Crossing on Time: Steam Engines, Fast Ships, and a Journey to the New World Reviews

UPDATE TIME: 2019-09-13 
Review Score: 5 out of 5 star From 0 user ratings

" Amazing coverage of steamship history anchored in personal histories. Should be short - listed for the caldecott!! " said.

" So much effort went into this book in both text and art. " said.

" An excellent history and homage to the grand old lady of the seas, the “United States”. The additional detailed look at the early history of steamships is also highly informative. Once the “United States” opens as a hotel/museum I know where I’ll be spending my next vacation. " said.

" Read for Mock Caldecott Awards voting. This was an extremely interesting book about the history of ships and how they eventually became the passenger liners of today. There is a wealth of illustrations and explanations to keep a curious youngster busy for days absorbing it all if they are truly interested. My favorite part of the book was the last part which details the voyage the author, as a child) and his family made on a "modern" ocean liner when he came to America. " said.

"Macaulay weaves his own story into this book, scattered between all the fantastic drawings and technological explanations one expects in his books. He traces the development of the steam engine through the building and sailing of the United States, the ship on which Macaulay and his family crossed the Atlantic to make their home in America. His early and continuing obsession with and first reaction to the Empire State Building help frame the story. Readers can read this book several ways and on several levels. In any case, they most likely will return to the drawings multiple times. Personally, I loved the pages showing the building of the United States, rising from nothing!" said.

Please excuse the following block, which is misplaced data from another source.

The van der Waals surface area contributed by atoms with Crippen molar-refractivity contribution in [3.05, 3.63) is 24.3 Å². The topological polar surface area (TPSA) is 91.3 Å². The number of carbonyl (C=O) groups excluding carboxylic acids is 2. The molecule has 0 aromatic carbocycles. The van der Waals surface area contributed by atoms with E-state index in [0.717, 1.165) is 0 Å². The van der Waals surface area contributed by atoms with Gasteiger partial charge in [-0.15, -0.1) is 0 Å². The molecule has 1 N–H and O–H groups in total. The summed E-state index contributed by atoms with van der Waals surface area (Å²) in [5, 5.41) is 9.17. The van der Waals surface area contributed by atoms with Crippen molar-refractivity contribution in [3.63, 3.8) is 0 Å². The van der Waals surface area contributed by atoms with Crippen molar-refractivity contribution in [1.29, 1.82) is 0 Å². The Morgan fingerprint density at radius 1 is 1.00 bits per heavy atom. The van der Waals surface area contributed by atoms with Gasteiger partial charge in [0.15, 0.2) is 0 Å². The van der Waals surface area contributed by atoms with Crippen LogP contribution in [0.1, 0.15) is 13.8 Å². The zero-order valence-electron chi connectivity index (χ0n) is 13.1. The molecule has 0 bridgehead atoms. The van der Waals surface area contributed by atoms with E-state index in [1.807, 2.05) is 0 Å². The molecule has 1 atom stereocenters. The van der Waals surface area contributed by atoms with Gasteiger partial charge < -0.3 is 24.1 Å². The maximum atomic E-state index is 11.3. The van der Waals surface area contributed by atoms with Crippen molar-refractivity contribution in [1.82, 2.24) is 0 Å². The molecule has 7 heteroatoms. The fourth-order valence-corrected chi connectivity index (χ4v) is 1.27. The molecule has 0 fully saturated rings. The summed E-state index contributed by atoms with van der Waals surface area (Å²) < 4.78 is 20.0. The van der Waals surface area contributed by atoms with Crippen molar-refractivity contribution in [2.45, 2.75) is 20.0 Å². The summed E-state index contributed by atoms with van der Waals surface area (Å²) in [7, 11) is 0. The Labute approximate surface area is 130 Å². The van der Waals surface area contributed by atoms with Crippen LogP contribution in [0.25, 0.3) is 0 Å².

"This fascinating story of the development of steam engines is told against the backdrop of David Macaulay’s personal narrative of his family’s trip across the ocean from England to America in 1957 at age eight, and it concludes as his family settles into their new home in a New Jersey neighborhood where this “foreign land became home.” Historical information is accompanied by detailed drawings and schematics of pumps and pistons, early steam engines, steam-powered paddleboats, river steamboats, compound engines, steam turbines, and the building of the SS United States (the ship the Macaulay family sailed on). Back matter includes an afterword with Macaulay’s nostalgic look at how his past has twined with transportation advances, a timeline (from 1497-2011) detailing pivotal events in the history of steam engines and transportation, and a reading list." said.

"David Macaulay does it again - a fabulous book on a very complicated piece of mechanical wonder. This book deserves an award! Macaulay has a way of not only illustrating his work (one can see the years of architectural study in his drawings) but also writing in such a way that a 5th grader could understand it. And if a 5th grader could understand it, then an adult like me could too. I only wish my dad was still with us to read this book. He would have thoroughly enjoyed reading about the history of steam engines and fast ships! As I was reading, the illustrations and reading kept building until I turned to page 86. Oh Wow! Pages 87 through 94 include a full layout on 6 pages of the US United States! Talk about fun! I loved the drawings of the rooms and imagining what the characters in those rooms were doing. Macaulay transported me into a luxury liner and had me imagining what life at that time must have been like. And then... he goes on to tell about his family's history on it. What a book! Keep reading to the very end. I don't want to spoil the last few pages. All I can say is WOW! What a great book. I see why it took years to write. Good job!" said.

"David Macaulay's new children's book CROSSING ON TIME is best for its autobiographic sections. It also shows the details of a 20th Century transatlantic cruise ship, from top to bottom, and it is drawn in his characteristic pen & ink and watercolor wash. The multiple perspectives are interesting, from overhead looking down to beneath the waves looking up. (As someone, who used to snorkel and scrape barnacles from the keels of boats, I especially appreciate the latter.) Page 94 shows the scope of the ship, from alongside, with a bellowing smokestack. This reference book is intriguing and will reach a wide audience. " said.

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